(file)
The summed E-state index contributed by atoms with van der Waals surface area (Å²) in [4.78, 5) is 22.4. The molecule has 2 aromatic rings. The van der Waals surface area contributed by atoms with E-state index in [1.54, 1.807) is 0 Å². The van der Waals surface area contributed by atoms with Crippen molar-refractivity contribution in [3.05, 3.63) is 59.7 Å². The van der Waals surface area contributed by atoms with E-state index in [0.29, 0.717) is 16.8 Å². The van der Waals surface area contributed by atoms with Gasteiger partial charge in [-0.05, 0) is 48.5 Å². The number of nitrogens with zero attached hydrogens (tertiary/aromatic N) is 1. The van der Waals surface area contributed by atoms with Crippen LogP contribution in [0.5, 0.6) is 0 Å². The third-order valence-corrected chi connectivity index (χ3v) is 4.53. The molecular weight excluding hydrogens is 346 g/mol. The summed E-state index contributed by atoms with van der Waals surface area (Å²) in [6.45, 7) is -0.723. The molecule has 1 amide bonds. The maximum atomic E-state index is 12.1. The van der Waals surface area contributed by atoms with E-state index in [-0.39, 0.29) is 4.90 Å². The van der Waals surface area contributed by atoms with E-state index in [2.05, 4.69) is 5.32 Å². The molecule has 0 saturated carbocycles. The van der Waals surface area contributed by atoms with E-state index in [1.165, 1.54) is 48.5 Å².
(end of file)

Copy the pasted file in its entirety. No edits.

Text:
The summed E-state index contributed by atoms with van der Waals surface area (Å²) in [4.78, 5) is 22.4. The molecule has 2 aromatic rings. The van der Waals surface area contributed by atoms with E-state index in [1.54, 1.807) is 0 Å². The van der Waals surface area contributed by atoms with Crippen molar-refractivity contribution in [3.05, 3.63) is 59.7 Å². The van der Waals surface area contributed by atoms with E-state index in [0.29, 0.717) is 16.8 Å². The van der Waals surface area contributed by atoms with Gasteiger partial charge in [-0.05, 0) is 48.5 Å². The number of nitrogens with zero attached hydrogens (tertiary/aromatic N) is 1. The van der Waals surface area contributed by atoms with Crippen LogP contribution in [0.5, 0.6) is 0 Å². The third-order valence-corrected chi connectivity index (χ3v) is 4.53. The molecular weight excluding hydrogens is 346 g/mol. The summed E-state index contributed by atoms with van der Waals surface area (Å²) in [6.45, 7) is -0.723. The molecule has 1 amide bonds. The maximum atomic E-state index is 12.1. The van der Waals surface area contributed by atoms with E-state index in [-0.39, 0.29) is 4.90 Å². The van der Waals surface area contributed by atoms with E-state index in [2.05, 4.69) is 5.32 Å². The molecule has 0 saturated carbocycles. The van der Waals surface area contributed by atoms with E-state index in [1.165, 1.54) is 48.5 Å².